Tech Toys 2006, Part 1: Video Games

With both Sony and Nintendo shipping next-generation video game consoles this season, it makes sense to start with video games, an industry that generates more money every year than all the content that comes out of Hollywood combined. Both the Sony PlayStation 3 and Nintendo Wii (pronounced "wee") provide unique advantages over Microsoft's year-old Xbox 360, but the Xbox 360 has one major advantage over the competition: Unlike the Sony and Nintendo units, you should have no problem finding an Xbox 360 this holiday season. So let's start there.

Microsoft Xbox 360
The Microsoft Xbox 360 video game console ($299 for the Core System, $399 for the Premium System) combines HD graphics with the best video gaming online service on the planet, as well as numerous digital media hub features, including TV and movie downloads, device connectivity, and Media Center Extender capabilities. And forget all that talk about PlayStation 3 superiority: Xbox 360 games are both plentiful and of higher quality than anything available for Sony's just-released system.

Microsoft sells two versions of the console, but you should skip the lower-end version, which lacks a hard drive, required for many of the Xbox's best features. Each system ships with one wireless controller and no game, so you'll need to purchase additional stuff to round out the gift.

Xbox 360 Games
When the Xbox 360 launched a year ago, there were only 18 games available, and few were standout hits. Today, there are well over 150 games, and the Xbox 360 has been graced by a number of unqualified hits. The biggest of these is Gears of War ($59.99), a blockbuster third-person shooter from the team that brought us the Unreal and Unreal Tournament games for the PC. Gears of War is the most graphically rich game yet created for any video game system, and it's incredibly atmospheric and immersive. It's also quite violent, so keep it away from the kids.

Following up on its 2005 hit Call of Duty 2, a sequel—imaginatively titled Call of Duty 3 ($59.99)—is also now available. Call of Duty 3 is even better than its predecessor, with better graphics, a tighter storyline that focuses on the Normandy Breakout portion of World War II, and intertwined story arcs that let you partake in the liberation of Paris from a variety of different Allied armies.

If shooters aren't your thing, there are plenty of excellent games available. Young kids will enjoy Viva Piñata ($59.99), which combines simple controls with a colorful, immersive world. The Elder Scrolls IV: Oblivion ($59.99) isn't exactly brand-new, but it's the best role-playing game available for the Xbox 360. Are you into sports? NBA 2K7 ($59.99) and Tiger Woods PGA Tour 07 ($59.99) are both decent. And let's not forget Madden NFL 07 ($59.99): The classic of the genre is better than ever this year, with new mini-games and nice blocking moves that can give your offense more yardage on each play. The best racing game on the Xbox 360, hands down, is the excellent Burnout Revenge ($59.99). And finally, I'd be remiss if I didn’t mention LEGO Star Wars II: The Original Trilogy ($59.99), which is absolutely hilarious and great fun for both kids and adults.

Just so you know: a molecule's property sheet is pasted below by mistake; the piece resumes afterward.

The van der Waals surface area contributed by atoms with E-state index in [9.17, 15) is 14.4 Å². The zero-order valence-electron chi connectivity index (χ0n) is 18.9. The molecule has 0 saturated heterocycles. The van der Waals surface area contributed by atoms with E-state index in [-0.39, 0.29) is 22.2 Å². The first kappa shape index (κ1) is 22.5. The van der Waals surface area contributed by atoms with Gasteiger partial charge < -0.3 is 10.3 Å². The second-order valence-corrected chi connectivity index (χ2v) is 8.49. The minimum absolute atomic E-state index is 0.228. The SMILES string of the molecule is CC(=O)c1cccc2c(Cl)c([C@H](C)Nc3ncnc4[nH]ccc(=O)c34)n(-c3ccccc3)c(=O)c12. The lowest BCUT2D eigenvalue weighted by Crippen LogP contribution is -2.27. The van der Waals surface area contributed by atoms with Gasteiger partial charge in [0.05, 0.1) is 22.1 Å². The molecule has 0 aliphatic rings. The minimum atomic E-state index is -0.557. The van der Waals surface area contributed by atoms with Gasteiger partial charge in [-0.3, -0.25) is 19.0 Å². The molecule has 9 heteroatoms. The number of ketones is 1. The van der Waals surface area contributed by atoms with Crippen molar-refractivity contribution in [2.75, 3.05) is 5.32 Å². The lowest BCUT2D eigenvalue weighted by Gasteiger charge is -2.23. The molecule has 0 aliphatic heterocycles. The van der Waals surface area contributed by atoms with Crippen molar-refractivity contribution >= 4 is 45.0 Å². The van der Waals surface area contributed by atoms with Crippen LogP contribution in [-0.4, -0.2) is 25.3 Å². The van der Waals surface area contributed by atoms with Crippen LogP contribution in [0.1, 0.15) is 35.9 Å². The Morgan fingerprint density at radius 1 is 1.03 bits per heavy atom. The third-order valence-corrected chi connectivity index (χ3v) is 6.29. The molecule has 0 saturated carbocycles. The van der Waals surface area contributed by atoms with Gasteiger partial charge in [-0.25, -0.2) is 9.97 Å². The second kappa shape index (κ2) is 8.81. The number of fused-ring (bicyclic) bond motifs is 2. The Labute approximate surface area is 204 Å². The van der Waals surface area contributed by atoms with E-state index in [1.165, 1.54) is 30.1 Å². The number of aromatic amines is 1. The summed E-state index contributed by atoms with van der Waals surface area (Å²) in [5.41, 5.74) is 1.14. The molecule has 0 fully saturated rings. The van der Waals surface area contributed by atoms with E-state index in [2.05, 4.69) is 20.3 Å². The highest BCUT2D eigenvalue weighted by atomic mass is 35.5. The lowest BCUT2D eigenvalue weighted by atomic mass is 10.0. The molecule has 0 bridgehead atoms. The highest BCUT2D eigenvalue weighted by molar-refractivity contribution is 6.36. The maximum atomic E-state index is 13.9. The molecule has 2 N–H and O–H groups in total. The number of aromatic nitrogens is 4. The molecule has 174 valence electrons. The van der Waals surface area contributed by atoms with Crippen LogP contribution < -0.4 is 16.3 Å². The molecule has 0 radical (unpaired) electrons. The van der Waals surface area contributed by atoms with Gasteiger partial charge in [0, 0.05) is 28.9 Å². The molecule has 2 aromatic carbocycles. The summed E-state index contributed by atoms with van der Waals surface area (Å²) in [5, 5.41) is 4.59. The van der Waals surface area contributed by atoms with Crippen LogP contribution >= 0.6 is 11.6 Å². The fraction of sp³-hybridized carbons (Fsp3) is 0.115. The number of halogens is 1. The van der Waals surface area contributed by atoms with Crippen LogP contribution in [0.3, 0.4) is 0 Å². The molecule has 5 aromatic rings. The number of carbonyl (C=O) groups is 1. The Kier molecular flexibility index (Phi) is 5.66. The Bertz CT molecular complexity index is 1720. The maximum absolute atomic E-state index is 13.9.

Beyond Xbox 360 Gaming
With the Xbox 360, Microsoft created a console that is about much more than games. You can connect the system over your home network to a Media Center PC by utilizing the Xbox 360's Media Center Extender interface to access live and recorded TV content as well as your digital photo, video, and music collections. The Xbox 360 can play both audio CDs and DVD movies, as well.

Best of all, Xbox 360 users can access the excellent Xbox Live service, which is available in two versions: a free Xbox Live Silver account and a subscription-based Xbox Live Gold account. Xbox Live Silver gives you with the ability to download games, software updates, game demos, movie trailers, personalization features for the Xbox 360 user interface, and rentable TV shows, movies, and other video content. But if you want to play against other gamers online, you'll need an Xbox Live Gold subscription ($49.99 per year).

You can also give gamers Xbox Live gift cards (various amounts), which they can use to buy Xbox Live Arcade games, TV and movie rentals, and other content via Xbox Live. It's the gift that keeps on giving.

Xbox 360 Accessories
The Xbox 360 is fine by itself, but there are a host of accessories available for the system that only make it better. Carrying over from last year are the 20GB hard drive ($99.99; required for backward compatibility with original Xbox titles and for downloadable video content), a 64MB Memory Unit ($39.99), additional wireless controllers ($39.99 each), and the highly recommended Charge & Play Kit ($19.99), which provides a rechargeable controller battery and a cable from which to charge it.

New for 2006 is the HD-DVD Player for Xbox 360 ($199.99), which is an extremely inexpensive way to sample one of the next-generation DVD challengers— assuming you already have an Xbox 360. The HD-DVD player is an external add-on device (it connects via USB), and if you buy it this holiday season, it comes with a free HD-DVD version of the movie Peter Jackson's King Kong. Also new is the Xbox 360 Wireless Headset Communicator ($59.99), but you might want to avoid this badly designed device and go with the cheaper (but wired) Xbox 360 Headset Communicator ($19.99). Finally, racing fans will want to check out Microsoft's Xbox 360 Wireless Racing Wheel ($149.99), an enormous steering wheel controller with connected pedals.